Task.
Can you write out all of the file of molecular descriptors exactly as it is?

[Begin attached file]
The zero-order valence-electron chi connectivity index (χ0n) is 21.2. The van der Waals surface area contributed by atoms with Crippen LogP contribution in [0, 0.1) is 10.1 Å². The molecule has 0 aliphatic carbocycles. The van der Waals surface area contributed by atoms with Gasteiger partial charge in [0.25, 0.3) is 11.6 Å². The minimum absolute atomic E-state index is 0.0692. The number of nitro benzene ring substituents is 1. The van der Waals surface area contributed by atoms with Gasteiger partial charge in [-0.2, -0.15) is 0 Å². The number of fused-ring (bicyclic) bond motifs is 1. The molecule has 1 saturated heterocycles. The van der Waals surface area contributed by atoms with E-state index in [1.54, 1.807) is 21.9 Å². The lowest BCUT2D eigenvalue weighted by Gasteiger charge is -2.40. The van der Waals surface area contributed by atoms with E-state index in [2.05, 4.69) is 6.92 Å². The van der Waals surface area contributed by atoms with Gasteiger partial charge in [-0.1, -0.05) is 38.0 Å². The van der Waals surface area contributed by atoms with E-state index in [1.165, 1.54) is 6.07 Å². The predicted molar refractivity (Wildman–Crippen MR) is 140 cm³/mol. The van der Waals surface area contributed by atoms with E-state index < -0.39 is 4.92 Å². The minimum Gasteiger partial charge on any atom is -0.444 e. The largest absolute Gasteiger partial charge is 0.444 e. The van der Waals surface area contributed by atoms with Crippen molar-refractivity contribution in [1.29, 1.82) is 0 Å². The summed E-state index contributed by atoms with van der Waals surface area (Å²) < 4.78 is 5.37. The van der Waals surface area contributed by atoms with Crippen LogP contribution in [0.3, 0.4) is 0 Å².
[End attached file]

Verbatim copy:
The zero-order valence-electron chi connectivity index (χ0n) is 21.2. The van der Waals surface area contributed by atoms with Crippen LogP contribution in [0, 0.1) is 10.1 Å². The molecule has 0 aliphatic carbocycles. The van der Waals surface area contributed by atoms with Gasteiger partial charge in [0.25, 0.3) is 11.6 Å². The minimum absolute atomic E-state index is 0.0692. The number of nitro benzene ring substituents is 1. The van der Waals surface area contributed by atoms with Gasteiger partial charge in [-0.2, -0.15) is 0 Å². The number of fused-ring (bicyclic) bond motifs is 1. The molecule has 1 saturated heterocycles. The van der Waals surface area contributed by atoms with E-state index in [1.54, 1.807) is 21.9 Å². The lowest BCUT2D eigenvalue weighted by Gasteiger charge is -2.40. The van der Waals surface area contributed by atoms with E-state index in [2.05, 4.69) is 6.92 Å². The van der Waals surface area contributed by atoms with Gasteiger partial charge in [-0.1, -0.05) is 38.0 Å². The van der Waals surface area contributed by atoms with E-state index in [1.165, 1.54) is 6.07 Å². The predicted molar refractivity (Wildman–Crippen MR) is 140 cm³/mol. The van der Waals surface area contributed by atoms with E-state index < -0.39 is 4.92 Å². The minimum Gasteiger partial charge on any atom is -0.444 e. The largest absolute Gasteiger partial charge is 0.444 e. The van der Waals surface area contributed by atoms with Crippen molar-refractivity contribution in [1.29, 1.82) is 0 Å². The summed E-state index contributed by atoms with van der Waals surface area (Å²) < 4.78 is 5.37. The van der Waals surface area contributed by atoms with Crippen LogP contribution in [0.3, 0.4) is 0 Å².